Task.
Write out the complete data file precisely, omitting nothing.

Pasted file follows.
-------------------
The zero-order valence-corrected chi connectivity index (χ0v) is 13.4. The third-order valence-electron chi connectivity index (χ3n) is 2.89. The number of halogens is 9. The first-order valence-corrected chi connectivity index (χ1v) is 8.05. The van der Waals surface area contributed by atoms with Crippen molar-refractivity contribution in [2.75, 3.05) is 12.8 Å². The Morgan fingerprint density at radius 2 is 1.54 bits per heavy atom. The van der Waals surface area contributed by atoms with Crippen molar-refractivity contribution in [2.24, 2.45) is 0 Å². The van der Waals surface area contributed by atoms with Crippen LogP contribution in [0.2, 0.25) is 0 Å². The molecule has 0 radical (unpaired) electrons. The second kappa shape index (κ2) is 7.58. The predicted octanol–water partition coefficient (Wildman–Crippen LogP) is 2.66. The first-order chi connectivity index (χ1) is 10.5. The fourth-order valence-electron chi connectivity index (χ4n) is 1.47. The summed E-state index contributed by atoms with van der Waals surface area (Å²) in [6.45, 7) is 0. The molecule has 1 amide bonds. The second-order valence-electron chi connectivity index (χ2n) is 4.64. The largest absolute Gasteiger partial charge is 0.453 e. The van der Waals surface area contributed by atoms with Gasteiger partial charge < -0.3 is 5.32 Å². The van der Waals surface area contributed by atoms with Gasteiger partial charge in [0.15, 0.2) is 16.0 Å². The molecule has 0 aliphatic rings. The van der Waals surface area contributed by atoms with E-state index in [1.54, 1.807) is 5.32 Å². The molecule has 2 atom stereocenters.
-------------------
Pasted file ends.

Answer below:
The zero-order valence-corrected chi connectivity index (χ0v) is 13.4. The third-order valence-electron chi connectivity index (χ3n) is 2.89. The number of halogens is 9. The first-order valence-corrected chi connectivity index (χ1v) is 8.05. The van der Waals surface area contributed by atoms with Crippen molar-refractivity contribution in [2.75, 3.05) is 12.8 Å². The Morgan fingerprint density at radius 2 is 1.54 bits per heavy atom. The van der Waals surface area contributed by atoms with Crippen molar-refractivity contribution in [2.24, 2.45) is 0 Å². The van der Waals surface area contributed by atoms with Crippen LogP contribution in [0.2, 0.25) is 0 Å². The molecule has 0 radical (unpaired) electrons. The second kappa shape index (κ2) is 7.58. The predicted octanol–water partition coefficient (Wildman–Crippen LogP) is 2.66. The first-order chi connectivity index (χ1) is 10.5. The fourth-order valence-electron chi connectivity index (χ4n) is 1.47. The summed E-state index contributed by atoms with van der Waals surface area (Å²) in [6.45, 7) is 0. The molecule has 1 amide bonds. The second-order valence-electron chi connectivity index (χ2n) is 4.64. The largest absolute Gasteiger partial charge is 0.453 e. The van der Waals surface area contributed by atoms with Gasteiger partial charge < -0.3 is 5.32 Å². The van der Waals surface area contributed by atoms with Gasteiger partial charge in [0.15, 0.2) is 16.0 Å². The molecule has 0 aliphatic rings. The van der Waals surface area contributed by atoms with E-state index in [1.54, 1.807) is 5.32 Å². The molecule has 2 atom stereocenters.